- Know your roles. Think of it this way: As the parent, you are responsible for determining where, when, and what your family eats. Your child can take it from there. “Let your child decide how much they want to eat,” Dr. Vadiveloo advises.
- Create consistent mealtimes. Children thrive on structure and routine. Make a schedule and see if that helps things go more smoothly.
- Set the stage. Provide a calm environment free of distractions such as toys, television, or phone calls. Focus on friendly conversation without pressuring them to eat. Meals are time to enjoy each other as a family!
- Seek their input. Involve your child in meal planning, shopping, and cooking. You can even assign simple tasks such as stirring, scooping, or counting ingredients. Children are more likely to be excited about food they chose and prepared themselves. The older they are, the more control you can give them to expand their culinary horizons.
- Appeal to their senses. Offer a variety of food that is visually appealing, with bright colors and fun shapes. (Peanut Butter and Banana Sushi, anyone?)
- Introduce new foods gradually. Foods with similar colors, flavors, or textures can act as “food bridges.” For example, if your kid loves sweet potato, see if they’ll try butternut squash.
- Let hunger be their guide. Encourage your child to listen to their internal hunger and fullness cues.
- Show them how it’s done. Kids eat what they are familiar with, so the food available at home will drive their taste preferences. Model healthy eating behavior and try new foods together. “Kids are not going to do things that you’re not doing yourself,” Dr. Vadiveloo says.
- Try, try again. This requires both time and patience. “You may need to introduce a new food 10 to 20 times before your child takes to it,” she adds.
- Don’t become a short-order cook. Avoid the temptation to prepare separate meals for your child. Instead, with each meal serve at least one food you know your picky eater will enjoy (like adding a little new zucchini next to their favorite pasta with marinara). This will increase the entire meal’s acceptability.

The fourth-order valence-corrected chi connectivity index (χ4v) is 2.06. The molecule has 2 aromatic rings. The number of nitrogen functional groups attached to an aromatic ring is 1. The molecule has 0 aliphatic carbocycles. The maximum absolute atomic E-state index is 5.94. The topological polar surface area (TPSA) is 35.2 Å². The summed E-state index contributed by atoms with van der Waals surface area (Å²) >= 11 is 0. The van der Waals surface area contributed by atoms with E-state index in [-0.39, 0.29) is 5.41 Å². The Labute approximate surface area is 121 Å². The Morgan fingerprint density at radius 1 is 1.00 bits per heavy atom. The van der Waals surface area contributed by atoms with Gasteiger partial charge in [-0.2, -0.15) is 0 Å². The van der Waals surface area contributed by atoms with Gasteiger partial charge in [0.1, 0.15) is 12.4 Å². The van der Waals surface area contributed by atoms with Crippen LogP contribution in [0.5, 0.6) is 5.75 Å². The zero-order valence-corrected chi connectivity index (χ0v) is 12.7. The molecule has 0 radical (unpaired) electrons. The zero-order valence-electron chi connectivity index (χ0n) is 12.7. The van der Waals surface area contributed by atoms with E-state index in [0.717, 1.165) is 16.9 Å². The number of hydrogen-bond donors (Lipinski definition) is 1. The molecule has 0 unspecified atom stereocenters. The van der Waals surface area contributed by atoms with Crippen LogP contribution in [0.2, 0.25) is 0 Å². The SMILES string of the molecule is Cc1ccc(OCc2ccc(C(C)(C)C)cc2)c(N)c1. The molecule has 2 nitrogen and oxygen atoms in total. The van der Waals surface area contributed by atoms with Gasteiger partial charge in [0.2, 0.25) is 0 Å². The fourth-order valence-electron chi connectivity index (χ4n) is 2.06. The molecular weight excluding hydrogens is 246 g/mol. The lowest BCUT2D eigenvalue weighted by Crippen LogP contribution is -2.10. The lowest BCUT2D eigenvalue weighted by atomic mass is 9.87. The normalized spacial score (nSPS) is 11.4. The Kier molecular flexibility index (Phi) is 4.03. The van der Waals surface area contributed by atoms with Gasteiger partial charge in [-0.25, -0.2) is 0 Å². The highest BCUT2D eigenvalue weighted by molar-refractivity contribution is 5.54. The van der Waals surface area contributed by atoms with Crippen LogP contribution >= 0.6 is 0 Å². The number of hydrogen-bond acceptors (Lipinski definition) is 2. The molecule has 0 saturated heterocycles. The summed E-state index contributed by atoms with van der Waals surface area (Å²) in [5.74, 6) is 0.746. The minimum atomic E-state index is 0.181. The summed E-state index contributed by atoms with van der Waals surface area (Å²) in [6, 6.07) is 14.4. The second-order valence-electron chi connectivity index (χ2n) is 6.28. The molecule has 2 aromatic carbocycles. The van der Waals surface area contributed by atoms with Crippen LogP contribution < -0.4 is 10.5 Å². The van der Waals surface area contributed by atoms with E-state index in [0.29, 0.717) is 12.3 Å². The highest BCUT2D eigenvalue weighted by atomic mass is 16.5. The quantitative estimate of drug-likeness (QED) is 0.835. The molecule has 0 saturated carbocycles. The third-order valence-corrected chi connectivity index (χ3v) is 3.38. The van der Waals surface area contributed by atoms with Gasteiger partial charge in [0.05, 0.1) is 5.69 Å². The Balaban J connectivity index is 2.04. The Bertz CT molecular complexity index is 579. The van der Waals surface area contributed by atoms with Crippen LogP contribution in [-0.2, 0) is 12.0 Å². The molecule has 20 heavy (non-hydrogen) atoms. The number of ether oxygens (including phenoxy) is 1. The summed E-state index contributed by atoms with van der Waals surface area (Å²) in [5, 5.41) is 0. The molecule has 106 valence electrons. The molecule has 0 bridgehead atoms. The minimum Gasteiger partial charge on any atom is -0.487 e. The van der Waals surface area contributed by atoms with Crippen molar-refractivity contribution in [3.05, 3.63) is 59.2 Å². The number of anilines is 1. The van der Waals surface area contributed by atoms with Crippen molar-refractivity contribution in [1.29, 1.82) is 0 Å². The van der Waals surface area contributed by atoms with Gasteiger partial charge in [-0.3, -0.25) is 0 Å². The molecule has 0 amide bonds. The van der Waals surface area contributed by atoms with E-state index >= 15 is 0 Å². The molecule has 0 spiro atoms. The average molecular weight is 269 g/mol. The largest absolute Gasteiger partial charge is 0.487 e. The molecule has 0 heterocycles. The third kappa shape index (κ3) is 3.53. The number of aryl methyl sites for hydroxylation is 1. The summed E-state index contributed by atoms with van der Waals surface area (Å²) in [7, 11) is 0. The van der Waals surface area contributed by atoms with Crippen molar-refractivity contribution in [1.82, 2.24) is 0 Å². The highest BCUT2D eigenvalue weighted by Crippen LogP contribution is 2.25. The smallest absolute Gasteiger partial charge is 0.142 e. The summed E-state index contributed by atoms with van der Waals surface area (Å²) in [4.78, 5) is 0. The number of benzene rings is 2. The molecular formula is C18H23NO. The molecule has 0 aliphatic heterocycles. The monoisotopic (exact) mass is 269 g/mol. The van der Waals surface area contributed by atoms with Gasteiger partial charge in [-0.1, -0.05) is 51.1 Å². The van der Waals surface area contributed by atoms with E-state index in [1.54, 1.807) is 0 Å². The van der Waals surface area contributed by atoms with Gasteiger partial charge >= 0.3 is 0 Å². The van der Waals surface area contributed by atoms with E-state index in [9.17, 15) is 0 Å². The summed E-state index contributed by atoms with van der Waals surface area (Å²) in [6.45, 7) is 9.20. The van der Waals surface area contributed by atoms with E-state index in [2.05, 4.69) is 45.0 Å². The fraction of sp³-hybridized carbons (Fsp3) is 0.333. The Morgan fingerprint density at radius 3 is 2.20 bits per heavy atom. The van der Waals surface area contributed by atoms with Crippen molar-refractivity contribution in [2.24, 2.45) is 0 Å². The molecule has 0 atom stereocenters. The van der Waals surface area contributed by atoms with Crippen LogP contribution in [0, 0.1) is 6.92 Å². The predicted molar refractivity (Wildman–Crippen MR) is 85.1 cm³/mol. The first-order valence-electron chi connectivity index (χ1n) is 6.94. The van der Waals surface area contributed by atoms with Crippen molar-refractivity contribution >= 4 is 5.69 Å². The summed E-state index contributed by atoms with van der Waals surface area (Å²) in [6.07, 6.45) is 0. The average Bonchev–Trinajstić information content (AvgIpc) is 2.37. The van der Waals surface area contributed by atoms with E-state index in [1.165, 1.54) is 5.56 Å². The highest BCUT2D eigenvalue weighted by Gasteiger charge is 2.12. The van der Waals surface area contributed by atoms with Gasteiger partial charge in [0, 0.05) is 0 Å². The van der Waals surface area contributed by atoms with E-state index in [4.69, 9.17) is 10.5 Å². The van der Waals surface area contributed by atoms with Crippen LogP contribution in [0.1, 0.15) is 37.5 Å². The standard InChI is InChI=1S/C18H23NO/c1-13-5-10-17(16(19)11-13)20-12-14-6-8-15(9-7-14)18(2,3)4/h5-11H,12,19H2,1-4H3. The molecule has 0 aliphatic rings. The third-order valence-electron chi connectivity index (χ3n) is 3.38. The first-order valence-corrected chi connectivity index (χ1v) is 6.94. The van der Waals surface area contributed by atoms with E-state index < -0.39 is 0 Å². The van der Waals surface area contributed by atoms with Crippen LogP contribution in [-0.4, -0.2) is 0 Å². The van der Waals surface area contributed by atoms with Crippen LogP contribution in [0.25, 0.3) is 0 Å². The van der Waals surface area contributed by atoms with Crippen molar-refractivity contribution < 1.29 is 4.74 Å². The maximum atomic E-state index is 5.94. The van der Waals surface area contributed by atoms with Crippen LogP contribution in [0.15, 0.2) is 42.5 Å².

- Don’t let them fill up on snacks. When kids have too many unplanned snacks, they’re less likely to eat a full meal. Let them work up an appetite.
- Don’t force it. Making kids eat will reinforce their negative association with that food. Remember it can take several tries before a child learns to accept a new food.
- Don’t shame them. Again, a negative approach will only backfire. If your child samples a food and doesn’t like it, celebrate the fact that they even tried it.
Q: What if they don’t outgrow it?
Strong food preferences are most commonly associated with early childhood, peaking around age 6. But for some children these eating behaviors can persist into adolescence. Studies show that the stronger a child’s food likes and dislikes, and the less open they are to new foods, the longer these behaviors could last. In the end, your son or daughter might not be an adventurous eater—it’s part of who they are.
The parenting advice remains the same: Keep modeling healthy eating at home, and keep an eye on their development. As long as your child is eating enough and growing normally, that’s what really matters.
Pick Your Battles
Don’t be discouraged the next time your child pushes their plate away. Know this is a normal part of growing up—and your family won’t have to survive on buttered pasta and PB&J forever.
Like many other things in child development, this is likely just a stage and chances are very high your child will grow out of it on their own.
“Something that’s happening one week may go away the next!” assures Dr. Vadiveloo. “If you sense there’s a real problem, don’t hesitate to check with your pediatrician.”
You want what’s best for your kids, so continue making healthy habits part of your family lifestyle. Their tastes will evolve—and before you know it, they’ll be teenagers eating you out of house and home!
Note: Since everyone’s health history and nutritional needs are so different, please make sure that you talk with your doctor and a registered dietitian to get advice about the diet and exercise plan that‘s right for you.